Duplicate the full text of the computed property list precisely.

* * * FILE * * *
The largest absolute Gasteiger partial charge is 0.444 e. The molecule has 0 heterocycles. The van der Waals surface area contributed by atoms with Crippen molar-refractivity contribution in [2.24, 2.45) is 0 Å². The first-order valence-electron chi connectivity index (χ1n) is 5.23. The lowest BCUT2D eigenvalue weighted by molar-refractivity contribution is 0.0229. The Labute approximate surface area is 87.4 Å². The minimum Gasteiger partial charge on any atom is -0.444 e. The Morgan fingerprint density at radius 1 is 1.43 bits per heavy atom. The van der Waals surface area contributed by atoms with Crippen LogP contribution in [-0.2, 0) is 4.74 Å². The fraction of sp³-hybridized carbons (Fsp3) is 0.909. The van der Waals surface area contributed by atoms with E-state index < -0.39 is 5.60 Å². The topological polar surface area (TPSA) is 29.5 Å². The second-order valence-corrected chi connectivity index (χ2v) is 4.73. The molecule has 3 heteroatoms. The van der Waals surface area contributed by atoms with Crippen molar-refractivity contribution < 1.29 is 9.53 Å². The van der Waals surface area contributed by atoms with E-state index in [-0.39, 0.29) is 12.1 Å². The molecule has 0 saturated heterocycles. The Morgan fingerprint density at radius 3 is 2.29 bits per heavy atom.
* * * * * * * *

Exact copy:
The largest absolute Gasteiger partial charge is 0.444 e. The molecule has 0 heterocycles. The van der Waals surface area contributed by atoms with Crippen molar-refractivity contribution in [2.24, 2.45) is 0 Å². The first-order valence-electron chi connectivity index (χ1n) is 5.23. The lowest BCUT2D eigenvalue weighted by molar-refractivity contribution is 0.0229. The Labute approximate surface area is 87.4 Å². The minimum Gasteiger partial charge on any atom is -0.444 e. The Morgan fingerprint density at radius 1 is 1.43 bits per heavy atom. The van der Waals surface area contributed by atoms with Crippen LogP contribution in [-0.2, 0) is 4.74 Å². The fraction of sp³-hybridized carbons (Fsp3) is 0.909. The van der Waals surface area contributed by atoms with E-state index < -0.39 is 5.60 Å². The topological polar surface area (TPSA) is 29.5 Å². The second-order valence-corrected chi connectivity index (χ2v) is 4.73. The molecule has 3 heteroatoms. The van der Waals surface area contributed by atoms with Crippen molar-refractivity contribution < 1.29 is 9.53 Å². The van der Waals surface area contributed by atoms with E-state index in [-0.39, 0.29) is 12.1 Å². The molecule has 0 saturated heterocycles. The Morgan fingerprint density at radius 3 is 2.29 bits per heavy atom.